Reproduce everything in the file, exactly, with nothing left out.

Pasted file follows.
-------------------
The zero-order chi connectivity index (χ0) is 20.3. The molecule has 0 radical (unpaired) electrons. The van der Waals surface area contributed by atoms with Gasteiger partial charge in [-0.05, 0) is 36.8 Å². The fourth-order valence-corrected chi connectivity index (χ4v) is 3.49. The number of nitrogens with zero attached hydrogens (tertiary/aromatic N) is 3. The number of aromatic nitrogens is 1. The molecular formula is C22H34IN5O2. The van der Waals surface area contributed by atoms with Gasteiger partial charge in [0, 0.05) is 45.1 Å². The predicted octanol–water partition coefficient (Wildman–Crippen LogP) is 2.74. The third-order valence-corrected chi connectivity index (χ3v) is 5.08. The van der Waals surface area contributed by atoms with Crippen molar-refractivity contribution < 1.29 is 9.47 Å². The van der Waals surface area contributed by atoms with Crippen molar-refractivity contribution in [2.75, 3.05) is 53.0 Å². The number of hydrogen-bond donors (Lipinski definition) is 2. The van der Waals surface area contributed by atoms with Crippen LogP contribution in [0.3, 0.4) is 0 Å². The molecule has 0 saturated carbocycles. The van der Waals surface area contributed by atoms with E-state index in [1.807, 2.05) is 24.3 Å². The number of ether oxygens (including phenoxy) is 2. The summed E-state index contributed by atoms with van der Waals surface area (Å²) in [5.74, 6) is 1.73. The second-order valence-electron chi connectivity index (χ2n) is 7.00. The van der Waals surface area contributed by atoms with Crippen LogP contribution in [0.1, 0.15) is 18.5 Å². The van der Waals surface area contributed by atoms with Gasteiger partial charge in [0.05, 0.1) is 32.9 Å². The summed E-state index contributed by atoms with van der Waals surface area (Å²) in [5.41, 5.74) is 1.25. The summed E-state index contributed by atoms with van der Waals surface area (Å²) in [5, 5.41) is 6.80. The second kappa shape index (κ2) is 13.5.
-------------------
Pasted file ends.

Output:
The zero-order chi connectivity index (χ0) is 20.3. The molecule has 0 radical (unpaired) electrons. The van der Waals surface area contributed by atoms with Gasteiger partial charge in [-0.05, 0) is 36.8 Å². The fourth-order valence-corrected chi connectivity index (χ4v) is 3.49. The number of nitrogens with zero attached hydrogens (tertiary/aromatic N) is 3. The number of aromatic nitrogens is 1. The molecular formula is C22H34IN5O2. The van der Waals surface area contributed by atoms with Gasteiger partial charge in [0, 0.05) is 45.1 Å². The predicted octanol–water partition coefficient (Wildman–Crippen LogP) is 2.74. The third-order valence-corrected chi connectivity index (χ3v) is 5.08. The van der Waals surface area contributed by atoms with Crippen molar-refractivity contribution < 1.29 is 9.47 Å². The van der Waals surface area contributed by atoms with Crippen molar-refractivity contribution in [2.75, 3.05) is 53.0 Å². The number of hydrogen-bond donors (Lipinski definition) is 2. The van der Waals surface area contributed by atoms with Crippen LogP contribution in [0.3, 0.4) is 0 Å². The molecule has 0 saturated carbocycles. The van der Waals surface area contributed by atoms with E-state index in [1.807, 2.05) is 24.3 Å². The number of ether oxygens (including phenoxy) is 2. The summed E-state index contributed by atoms with van der Waals surface area (Å²) in [5.74, 6) is 1.73. The second-order valence-electron chi connectivity index (χ2n) is 7.00. The van der Waals surface area contributed by atoms with Crippen LogP contribution in [0.1, 0.15) is 18.5 Å². The van der Waals surface area contributed by atoms with Gasteiger partial charge in [0.05, 0.1) is 32.9 Å². The summed E-state index contributed by atoms with van der Waals surface area (Å²) in [5.41, 5.74) is 1.25. The summed E-state index contributed by atoms with van der Waals surface area (Å²) in [5, 5.41) is 6.80. The second kappa shape index (κ2) is 13.5.